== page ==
In 1983 or so, when he bought himself the Fairlight CMI, instead of using it for subtle coloring (which I wish he had), he sampled the hell out of everything and painstakingly (and self-consciously) crafted a rather grunty, clubfooted monster out of bits of sonic tissue. That's how we got the Go Insane album and even the Tango in the Night album. (Play in the Rain is so over-the-top as an objet trouvé and "found sounds" that I honestly think sometimes he meant it as a self-referential joke.) Lindsey turned a lot of his studio music into "art" music, or into an Eighties and Nineties version of prog, and its turned out to be less interesting on repeat than the Never Going Back Again or It Was I style of production.

Go back to the rough takes and early dubs of I Know I'm Not Wrong on the Tusk deluxe. Those jump out of the speaker at you—they're so playful and soulful. What ever happened to that Lindsey?

Also, about the I Don't Want to Know stuff that we're all talking about, don't forget that the Penguin ran a bunch of Q&As years ago, and one or two of them were with people from the Buckingham Nicks band, like Hoppy Hodges. They talk a little bit about that song and several others that got recorded for later Fleetwood albums. Don't forget to read them (or reread them if you're an old timer here).

It pains me to write this...

But I've been thinking about exactly this same thing after listening to his anthology. His production style is very, very harsh; where he tends to use electric sounds without any processing to leave the ragged saw waves (whether it be analog or digital).

There are so many hard edges on everything that it really puts the vocals in a weird place. And I think he realized that, too, which is when he starting doing this strange whisper / reverb / delay thing with his voice. I miss his voice. He sounds fantastic live, still to do this day. His demos from each era really show how more balanced the songs could have been, sonically. Though still for me Tusk is the pinnacle balance of the warmth of the 70s and Lindsey's genius production techniques at the time.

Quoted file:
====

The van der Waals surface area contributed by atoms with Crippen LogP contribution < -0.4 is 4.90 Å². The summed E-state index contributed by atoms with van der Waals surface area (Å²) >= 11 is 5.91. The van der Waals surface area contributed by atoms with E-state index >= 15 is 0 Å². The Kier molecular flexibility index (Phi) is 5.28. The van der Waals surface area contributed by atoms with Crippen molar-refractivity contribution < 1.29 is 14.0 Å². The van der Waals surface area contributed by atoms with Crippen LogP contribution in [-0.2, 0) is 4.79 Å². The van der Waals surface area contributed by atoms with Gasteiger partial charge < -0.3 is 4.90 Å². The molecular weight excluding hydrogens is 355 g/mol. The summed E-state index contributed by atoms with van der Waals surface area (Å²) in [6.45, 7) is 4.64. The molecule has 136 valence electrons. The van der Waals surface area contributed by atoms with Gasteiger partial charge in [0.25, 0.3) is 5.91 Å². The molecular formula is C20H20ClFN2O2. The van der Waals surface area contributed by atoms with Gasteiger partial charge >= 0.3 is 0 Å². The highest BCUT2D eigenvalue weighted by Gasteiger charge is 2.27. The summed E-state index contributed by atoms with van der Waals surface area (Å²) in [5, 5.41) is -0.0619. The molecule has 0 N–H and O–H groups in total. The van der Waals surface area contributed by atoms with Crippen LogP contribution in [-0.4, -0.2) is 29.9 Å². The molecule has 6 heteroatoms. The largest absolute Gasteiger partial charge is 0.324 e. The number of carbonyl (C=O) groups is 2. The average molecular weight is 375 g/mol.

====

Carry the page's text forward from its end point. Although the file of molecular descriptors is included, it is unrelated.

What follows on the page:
So then let's compare Go Insane and OOTC with Tango... Both GI and OOTC to me are still too harsh to deliver the message and intent behind his songs. Tango to me has become my favorite Lindsey album as of lately just because it's become more contemporary. The blend of his production and the warmth of the Mac sound are wonderfully balanced.

His live guitar tone is OK. I hated it during the Dance era. It was so twangy and had no balls to it, though his playing was superb. Nowadays it sounds pretty good.

Though to me, that "atomic bomb" sound he got out of his Tuner on the Tusk Tour with that fuzz thing is the most signature Lindsey sound I've heard yet. Still even to this day (nah, I'm not that old...) it inspires me as a musician.

Lastly, can we talk about how good Buck/McVie was?? The production is MUCH more balanced between Lindsey's signature techniques and someone else smoothing them out. That's when Lindsey's at his best.

Thanks for starting this thread, has been fun to read.

mitzo 11-10-2018 08:33 AM

I guess I am the dissenter here in that I love his tricky production and complexity. I like my music complex and unusual. It is artistic and creative and inspires repeated listens to catch new sounds. If only it is not his voice or his songs, sorry. He made miracles out of some of Chris and Stevie's songs. Stevie is a complete idiot not to work with him as producer. SYW was her best ever solo album by far, nine jewels of songs with intoxicating production. Unlike her often anodyne or WTF production on solo albums.